As part of its efforts to reposition and transform the sector, My Ministry will continue to pursue an agri-business approach to farming, with particular attention being paid to the effective use of resources, as well as adoption of appropriate technologies and sound management practices. The Ministry has been working closely with the private sector, as well as support institutions, to focus on the development of key commodities, such as poultry, which offer scope for growth.
Ladies and gentlemen, the poultry industry has made a sterling contribution to the economy in Barbados, with production levels continuing on an increasing trajectory since 1993 up to the present. Indeed poultry production increased from 8.7 million kilogrammes in the year 1993, to reach an estimated 14.6 million kilogrammes by the year 2008.
Poultry exports have also seen steady increases since 1993, with our trade data revealing that while 113 kilogrammes of poultry meat was exported in 1993, this figure has increased over the years, with 212.8 thousand kilogrammes of poultry meat being exported in 2008. The exports in 2008 were valued at Bds $1.7 million and represented an increase in exports of 79% over the 2007 period.
However, there have been a number of challenges that have impacted negatively on the viability of the poultry industry in this country, including the rising cost of feed. My Ministry will therefore be seeking to work with the Caribbean Poultry Association in order to ensure that a cheaper source of feed can be provided, perhaps through the use of our local products, such as cassava.
Our policies towards improving the sustainability of the poultry industry in the future will also include:
Ladies and gentlemen, within a changing global environment, characterised by increasing trade liberalisation, enhancing international competitiveness is a pre-requisite to the continued survival of the local agricultural sector. The focus must increasingly be outward looking if the sector is to overcome the challenges it faces. Whilst some level of safeguards for the local sector will remain, pressure will continue to be exerted on the country to reduce barriers and open its markets. Therefore the sector must be cognizant of the forces of change and seek to adapt to the changing environment within which it must now operate.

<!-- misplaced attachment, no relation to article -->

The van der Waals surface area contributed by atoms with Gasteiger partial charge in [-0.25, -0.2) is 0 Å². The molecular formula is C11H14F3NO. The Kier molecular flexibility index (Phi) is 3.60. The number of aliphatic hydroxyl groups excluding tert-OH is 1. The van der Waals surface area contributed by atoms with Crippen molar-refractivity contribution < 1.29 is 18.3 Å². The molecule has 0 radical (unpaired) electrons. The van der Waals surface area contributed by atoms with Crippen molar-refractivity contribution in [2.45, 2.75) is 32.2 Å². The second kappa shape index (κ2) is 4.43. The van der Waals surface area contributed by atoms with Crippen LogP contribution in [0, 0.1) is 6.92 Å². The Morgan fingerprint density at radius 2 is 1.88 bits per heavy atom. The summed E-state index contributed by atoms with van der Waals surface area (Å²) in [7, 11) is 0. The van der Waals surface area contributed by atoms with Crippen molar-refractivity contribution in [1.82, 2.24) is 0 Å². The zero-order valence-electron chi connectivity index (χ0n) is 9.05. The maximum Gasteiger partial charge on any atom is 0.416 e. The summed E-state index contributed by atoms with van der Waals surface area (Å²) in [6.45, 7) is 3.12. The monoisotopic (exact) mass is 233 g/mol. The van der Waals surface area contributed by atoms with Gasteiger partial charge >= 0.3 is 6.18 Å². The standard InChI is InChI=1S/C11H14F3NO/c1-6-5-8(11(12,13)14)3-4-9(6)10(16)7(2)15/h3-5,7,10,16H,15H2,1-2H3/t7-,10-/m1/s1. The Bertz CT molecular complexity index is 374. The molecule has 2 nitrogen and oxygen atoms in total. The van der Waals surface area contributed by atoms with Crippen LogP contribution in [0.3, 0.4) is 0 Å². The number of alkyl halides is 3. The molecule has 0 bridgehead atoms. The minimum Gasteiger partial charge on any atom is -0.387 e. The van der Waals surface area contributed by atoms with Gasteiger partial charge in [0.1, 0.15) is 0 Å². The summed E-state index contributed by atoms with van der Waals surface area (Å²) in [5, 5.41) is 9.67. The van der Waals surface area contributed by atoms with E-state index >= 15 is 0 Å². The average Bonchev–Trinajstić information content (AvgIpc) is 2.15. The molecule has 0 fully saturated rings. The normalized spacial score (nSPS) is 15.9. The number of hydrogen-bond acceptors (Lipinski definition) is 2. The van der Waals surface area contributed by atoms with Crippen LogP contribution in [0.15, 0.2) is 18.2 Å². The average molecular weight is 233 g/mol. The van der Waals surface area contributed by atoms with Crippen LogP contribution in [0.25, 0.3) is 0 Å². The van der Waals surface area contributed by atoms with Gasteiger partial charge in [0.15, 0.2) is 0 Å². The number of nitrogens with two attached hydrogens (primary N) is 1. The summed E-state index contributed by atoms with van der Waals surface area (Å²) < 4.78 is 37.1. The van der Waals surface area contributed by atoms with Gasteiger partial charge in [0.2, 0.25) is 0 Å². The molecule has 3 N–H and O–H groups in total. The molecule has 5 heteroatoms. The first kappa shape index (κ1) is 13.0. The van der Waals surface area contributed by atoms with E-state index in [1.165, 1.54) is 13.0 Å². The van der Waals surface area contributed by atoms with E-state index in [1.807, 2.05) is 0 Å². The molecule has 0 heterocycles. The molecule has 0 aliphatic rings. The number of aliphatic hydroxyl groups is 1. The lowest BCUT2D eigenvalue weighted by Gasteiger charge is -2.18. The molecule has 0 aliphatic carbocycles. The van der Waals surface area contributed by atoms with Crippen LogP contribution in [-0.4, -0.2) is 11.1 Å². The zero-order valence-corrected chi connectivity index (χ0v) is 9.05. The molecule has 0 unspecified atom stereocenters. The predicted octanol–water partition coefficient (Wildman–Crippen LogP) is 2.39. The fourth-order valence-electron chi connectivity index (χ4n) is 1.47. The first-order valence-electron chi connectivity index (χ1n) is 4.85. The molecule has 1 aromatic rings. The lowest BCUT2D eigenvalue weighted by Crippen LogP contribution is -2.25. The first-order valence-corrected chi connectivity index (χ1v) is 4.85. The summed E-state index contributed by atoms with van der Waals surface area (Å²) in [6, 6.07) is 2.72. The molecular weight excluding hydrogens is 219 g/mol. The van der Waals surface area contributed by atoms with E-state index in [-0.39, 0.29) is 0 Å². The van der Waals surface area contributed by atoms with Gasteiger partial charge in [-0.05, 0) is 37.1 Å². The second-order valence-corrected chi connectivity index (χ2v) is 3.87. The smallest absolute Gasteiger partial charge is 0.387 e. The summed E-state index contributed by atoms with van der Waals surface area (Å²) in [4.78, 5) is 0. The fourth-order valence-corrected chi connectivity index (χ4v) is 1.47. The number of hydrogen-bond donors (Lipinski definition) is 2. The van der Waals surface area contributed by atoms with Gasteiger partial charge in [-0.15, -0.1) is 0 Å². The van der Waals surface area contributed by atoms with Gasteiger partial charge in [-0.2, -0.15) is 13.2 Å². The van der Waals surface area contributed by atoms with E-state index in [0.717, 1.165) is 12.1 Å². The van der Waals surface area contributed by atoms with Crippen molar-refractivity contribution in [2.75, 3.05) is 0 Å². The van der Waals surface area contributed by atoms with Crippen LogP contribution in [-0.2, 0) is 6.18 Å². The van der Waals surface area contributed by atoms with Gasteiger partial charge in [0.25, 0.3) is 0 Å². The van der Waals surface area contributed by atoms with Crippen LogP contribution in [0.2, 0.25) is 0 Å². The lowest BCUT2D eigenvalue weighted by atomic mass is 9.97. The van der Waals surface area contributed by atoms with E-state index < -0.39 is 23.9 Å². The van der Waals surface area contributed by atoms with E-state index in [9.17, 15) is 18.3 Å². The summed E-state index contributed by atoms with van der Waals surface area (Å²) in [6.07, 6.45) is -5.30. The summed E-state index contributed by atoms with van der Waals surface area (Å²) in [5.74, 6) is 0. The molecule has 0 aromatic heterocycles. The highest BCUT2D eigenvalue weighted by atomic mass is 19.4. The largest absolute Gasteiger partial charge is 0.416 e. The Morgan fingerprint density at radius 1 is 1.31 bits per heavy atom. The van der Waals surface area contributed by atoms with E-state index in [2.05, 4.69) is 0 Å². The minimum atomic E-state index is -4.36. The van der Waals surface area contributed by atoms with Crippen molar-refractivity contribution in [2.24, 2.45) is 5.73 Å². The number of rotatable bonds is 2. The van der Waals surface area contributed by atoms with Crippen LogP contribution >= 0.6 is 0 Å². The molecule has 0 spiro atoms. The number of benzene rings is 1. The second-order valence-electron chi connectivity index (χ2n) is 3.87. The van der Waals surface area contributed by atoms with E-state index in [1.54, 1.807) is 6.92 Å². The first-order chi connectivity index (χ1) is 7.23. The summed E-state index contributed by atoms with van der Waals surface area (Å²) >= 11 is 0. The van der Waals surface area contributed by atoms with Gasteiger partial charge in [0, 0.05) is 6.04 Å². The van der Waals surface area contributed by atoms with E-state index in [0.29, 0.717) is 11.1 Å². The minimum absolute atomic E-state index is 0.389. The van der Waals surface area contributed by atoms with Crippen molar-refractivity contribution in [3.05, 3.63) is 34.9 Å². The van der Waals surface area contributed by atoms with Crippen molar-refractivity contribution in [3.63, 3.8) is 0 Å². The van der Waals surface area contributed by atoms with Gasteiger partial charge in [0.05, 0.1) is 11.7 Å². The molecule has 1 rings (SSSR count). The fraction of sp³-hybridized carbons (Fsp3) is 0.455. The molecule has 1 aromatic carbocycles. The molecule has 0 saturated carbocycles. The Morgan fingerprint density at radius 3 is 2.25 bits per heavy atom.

I am pleased that you have all made the effort to attend this Workshop here today because we need partners, so that we can work together to make the potential synergies across CARICOM countries work more effectively, contributing to job creation and thus increasing the welfare of all the people of the region, especially for the poorest and most vulnerable in our communities. It is incumbent on all of us to recognise that collaboration, networking and cooperation are essential if we are to overcome the challenges that we now face, and will continue to face in the future.
Of course, all these must be complemented by increased cooperation among our regional producers, agricultural associations and other agriculture stakeholders in the sharing of experiences. The existing relationship of the Caribbean Poultry Association and the Barbados Egg and Poultry Producers Association, and indeed the other agricultural associations throughout the Caribbean, can assist in facilitating this increased cooperation and partnership.
I wish to extend our sincere gratitude on behalf of My Ministry to all those who have contributed to making this workshop a reality. A special word of thanks must also be extended to the Food and Agriculture Organisation of the United Nations, who continues to offer its fullest support to the development of agriculture in the region.
I implore each of the participants here today, both individually and collectively, to utilise the knowledge that will be gained here over the next two days, for the benefit of the sector. I wish you a successful seminar.